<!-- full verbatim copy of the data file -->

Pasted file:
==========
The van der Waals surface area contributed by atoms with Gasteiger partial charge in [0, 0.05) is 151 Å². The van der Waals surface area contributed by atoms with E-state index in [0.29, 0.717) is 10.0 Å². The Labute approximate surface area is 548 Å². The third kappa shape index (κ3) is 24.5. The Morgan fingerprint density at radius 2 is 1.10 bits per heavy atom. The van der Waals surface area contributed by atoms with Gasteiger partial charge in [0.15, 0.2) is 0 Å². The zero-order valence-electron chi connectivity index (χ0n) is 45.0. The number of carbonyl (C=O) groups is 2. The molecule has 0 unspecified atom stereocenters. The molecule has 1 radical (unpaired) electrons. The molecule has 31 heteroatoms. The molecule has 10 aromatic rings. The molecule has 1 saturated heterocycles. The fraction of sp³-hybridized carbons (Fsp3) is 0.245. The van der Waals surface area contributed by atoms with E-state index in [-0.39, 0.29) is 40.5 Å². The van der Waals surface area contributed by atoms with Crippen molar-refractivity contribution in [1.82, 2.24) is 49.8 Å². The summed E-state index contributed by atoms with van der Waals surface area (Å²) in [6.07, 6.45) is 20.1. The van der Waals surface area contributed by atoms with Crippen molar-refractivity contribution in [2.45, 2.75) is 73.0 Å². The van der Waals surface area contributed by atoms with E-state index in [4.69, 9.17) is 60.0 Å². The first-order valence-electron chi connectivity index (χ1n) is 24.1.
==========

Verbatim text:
The van der Waals surface area contributed by atoms with Gasteiger partial charge in [0, 0.05) is 151 Å². The van der Waals surface area contributed by atoms with E-state index in [0.29, 0.717) is 10.0 Å². The Labute approximate surface area is 548 Å². The third kappa shape index (κ3) is 24.5. The Morgan fingerprint density at radius 2 is 1.10 bits per heavy atom. The van der Waals surface area contributed by atoms with Gasteiger partial charge in [0.15, 0.2) is 0 Å². The zero-order valence-electron chi connectivity index (χ0n) is 45.0. The number of carbonyl (C=O) groups is 2. The molecule has 0 unspecified atom stereocenters. The molecule has 1 radical (unpaired) electrons. The molecule has 31 heteroatoms. The molecule has 10 aromatic rings. The molecule has 1 saturated heterocycles. The fraction of sp³-hybridized carbons (Fsp3) is 0.245. The van der Waals surface area contributed by atoms with E-state index in [-0.39, 0.29) is 40.5 Å². The van der Waals surface area contributed by atoms with Crippen molar-refractivity contribution in [1.82, 2.24) is 49.8 Å². The summed E-state index contributed by atoms with van der Waals surface area (Å²) in [6.07, 6.45) is 20.1. The van der Waals surface area contributed by atoms with Crippen molar-refractivity contribution in [2.45, 2.75) is 73.0 Å². The van der Waals surface area contributed by atoms with E-state index in [4.69, 9.17) is 60.0 Å². The first-order valence-electron chi connectivity index (χ1n) is 24.1.